Managerial Incentives, Market Power and Bank Risk-Taking
30 Pages Posted: 15 Jan 2010 Last revised: 29 Jun 2011
Date Written: January 15, 2010
We investigate the effect of managerial incentives and market power on bank risk-taking for a sample of 212 large US bank holding companies over 1997-2004 (i.e. 1,534 observations). Bank managers have incentives to prefer less risk while bank shareholders have preference for ‘excessive’ risk. Likewise, the market power is the centre piece of any bank regulation. However, the literature is inconclusive as to the effect of managerial incentives and market power on bank risk-taking. Our results reveal a U-shape relation between bank risk and CEO ownership (proxy for managerial incentives) and between bank risk and charter value (proxy for market power). Particularly, we find that bank risk initially decreases and then increases with both CEO ownership and charter value. These convex relations are robust to various bank risk proxies, different estimation approaches to account for endogeneity and several bank specific control variables.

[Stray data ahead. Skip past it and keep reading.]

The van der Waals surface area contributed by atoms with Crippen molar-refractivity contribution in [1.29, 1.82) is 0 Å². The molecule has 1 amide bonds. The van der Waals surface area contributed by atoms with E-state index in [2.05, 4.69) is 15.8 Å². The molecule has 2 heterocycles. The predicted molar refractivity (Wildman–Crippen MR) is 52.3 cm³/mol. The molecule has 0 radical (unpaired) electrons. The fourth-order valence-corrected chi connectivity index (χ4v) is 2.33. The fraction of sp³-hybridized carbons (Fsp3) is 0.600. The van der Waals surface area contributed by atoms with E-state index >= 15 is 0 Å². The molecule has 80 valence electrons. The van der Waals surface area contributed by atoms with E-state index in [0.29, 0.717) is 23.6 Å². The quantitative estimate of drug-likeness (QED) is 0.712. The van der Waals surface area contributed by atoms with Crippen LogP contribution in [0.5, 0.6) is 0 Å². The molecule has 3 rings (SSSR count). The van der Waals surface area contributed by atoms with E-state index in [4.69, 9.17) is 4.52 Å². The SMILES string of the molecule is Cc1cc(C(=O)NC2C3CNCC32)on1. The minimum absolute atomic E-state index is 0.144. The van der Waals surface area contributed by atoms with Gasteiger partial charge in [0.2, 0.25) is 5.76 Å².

Keywords: Bank risk-taking, Managerial incentives, Market power, CEO ownership, Charter value, Bank holding companies
JEL Classification: G21, G28, G30, G32, G38
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